Thinking of investing in a Franchise?
Speak to Hugh Middlemass who has been advising clients on Franchise Agreements for over 25 years. Whether you are a Franchisee or a Franchisor, he can guide you through the intricacies of the agreement, that could form the basis of your livelihood for many years to come.
YOUR QUESTIONS ANSWERED
What is a Franchise Agreement?
Although it can take a number of different forms, a franchise is usually the grant of a licence by a franchisor to a franchisee for the franchisee to trade their own business under the brand of the franchisor.
What is the benefit of a Franchise Arrangement?
The franchisor should have a proven business model and provide the franchisor with a package of business tools to enable the franchisee to hit the ground running and not having to re-invent the wheel. This should enable the franchisee to:
- be up and running sooner than starting a business from scratch
- reduce lead times and thus reduce working capital and improve cash flow
- reduce risk
- improve the chance of funding
- benefit from the franchisor’s marketing and advertising
- have access to the franchisor’s market and business knowledge.
Why would Franchisor want to Franchise their business?
The advantages from the franchisor’s point of view can be:
- to establish its name and reputation more quickly and with a faster geographical spread
- that the franchisees will provide funding for their own businesses and reduce funding the cost of expansion for the franchisor
- to improve purchasing power.
What are the issues you need to consider as either the Franchisee or Franchisor?
For both franchisor and franchisee there will be issues which affect each differently, for example:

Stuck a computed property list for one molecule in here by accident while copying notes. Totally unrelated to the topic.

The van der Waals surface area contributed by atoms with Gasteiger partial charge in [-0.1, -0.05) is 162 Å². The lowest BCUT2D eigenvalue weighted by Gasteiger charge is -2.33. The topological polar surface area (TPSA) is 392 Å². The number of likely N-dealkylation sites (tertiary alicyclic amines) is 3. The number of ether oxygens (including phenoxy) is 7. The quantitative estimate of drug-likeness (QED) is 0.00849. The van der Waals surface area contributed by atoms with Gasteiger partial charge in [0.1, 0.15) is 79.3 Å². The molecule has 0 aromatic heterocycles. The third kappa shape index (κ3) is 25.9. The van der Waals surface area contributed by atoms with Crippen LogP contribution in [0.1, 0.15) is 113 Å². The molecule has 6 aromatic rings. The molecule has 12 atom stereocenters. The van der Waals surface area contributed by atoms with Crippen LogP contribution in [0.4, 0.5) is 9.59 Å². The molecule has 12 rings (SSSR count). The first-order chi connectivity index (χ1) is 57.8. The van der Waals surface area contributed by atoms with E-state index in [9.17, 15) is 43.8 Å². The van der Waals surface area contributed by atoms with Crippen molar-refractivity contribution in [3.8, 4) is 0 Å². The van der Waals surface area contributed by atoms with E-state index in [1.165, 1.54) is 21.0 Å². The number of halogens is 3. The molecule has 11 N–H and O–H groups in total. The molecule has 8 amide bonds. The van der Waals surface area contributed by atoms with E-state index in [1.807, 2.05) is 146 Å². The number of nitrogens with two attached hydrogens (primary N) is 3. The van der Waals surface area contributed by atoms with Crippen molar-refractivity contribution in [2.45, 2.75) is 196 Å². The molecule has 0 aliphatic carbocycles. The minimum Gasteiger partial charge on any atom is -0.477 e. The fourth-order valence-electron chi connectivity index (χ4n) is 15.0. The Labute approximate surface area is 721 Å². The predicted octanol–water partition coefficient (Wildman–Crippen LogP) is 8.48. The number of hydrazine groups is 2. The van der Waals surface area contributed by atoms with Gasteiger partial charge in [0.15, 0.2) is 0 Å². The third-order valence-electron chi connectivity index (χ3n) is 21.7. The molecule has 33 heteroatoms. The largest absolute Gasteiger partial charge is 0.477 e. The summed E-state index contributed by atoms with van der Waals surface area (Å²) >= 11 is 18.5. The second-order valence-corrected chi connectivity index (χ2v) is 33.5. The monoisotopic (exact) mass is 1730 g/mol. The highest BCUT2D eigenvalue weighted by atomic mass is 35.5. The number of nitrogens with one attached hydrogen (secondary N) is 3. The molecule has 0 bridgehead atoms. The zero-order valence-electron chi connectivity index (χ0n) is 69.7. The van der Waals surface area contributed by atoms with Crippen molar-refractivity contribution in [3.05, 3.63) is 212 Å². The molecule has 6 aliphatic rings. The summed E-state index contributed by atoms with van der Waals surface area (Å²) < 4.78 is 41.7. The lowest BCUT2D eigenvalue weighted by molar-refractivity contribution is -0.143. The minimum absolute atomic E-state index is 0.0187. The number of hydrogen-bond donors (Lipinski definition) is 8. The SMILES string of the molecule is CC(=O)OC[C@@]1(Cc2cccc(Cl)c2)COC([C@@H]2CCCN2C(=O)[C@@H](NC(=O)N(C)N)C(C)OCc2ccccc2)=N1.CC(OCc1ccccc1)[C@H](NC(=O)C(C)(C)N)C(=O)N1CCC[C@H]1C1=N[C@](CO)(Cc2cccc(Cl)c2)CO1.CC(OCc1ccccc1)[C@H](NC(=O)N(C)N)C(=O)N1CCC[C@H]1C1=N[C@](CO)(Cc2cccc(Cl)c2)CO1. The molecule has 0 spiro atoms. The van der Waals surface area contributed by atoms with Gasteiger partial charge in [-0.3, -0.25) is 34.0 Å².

- control – to what extent can the franchisor impose control over the franchisee and how that franchisee runs its own business
- IP rights and confidentiality – the franchisor will need to protect its methods and operations
- initial and ongoing support and training – the franchisee will typically be looking for these elements to make up for its own lack of knowledge and experience. The provision of support and training will often be a new skill which the franchisor will have to acquire
- the initial price and terms of payment
- how long will the licence last and what will be the terms of renewal
- can the franchisee sell his business and, if so, on what terms
- maintenance of quality
- what royalties or other payments are required from the franchisee and how they are calculated
- stock and stock control
- how will the agreement be terminated if it is not working, what will be the consequences of termination and will the franchisor wish to restrict the franchisee from competing if the agreement is terminated. Franchising can bring significant benefits to both parties if done right.
If you are thinking of becoming a franchisee or setting up a franchise, contact Hugh Middlemass on 0113 320 5000 for a no obligation chat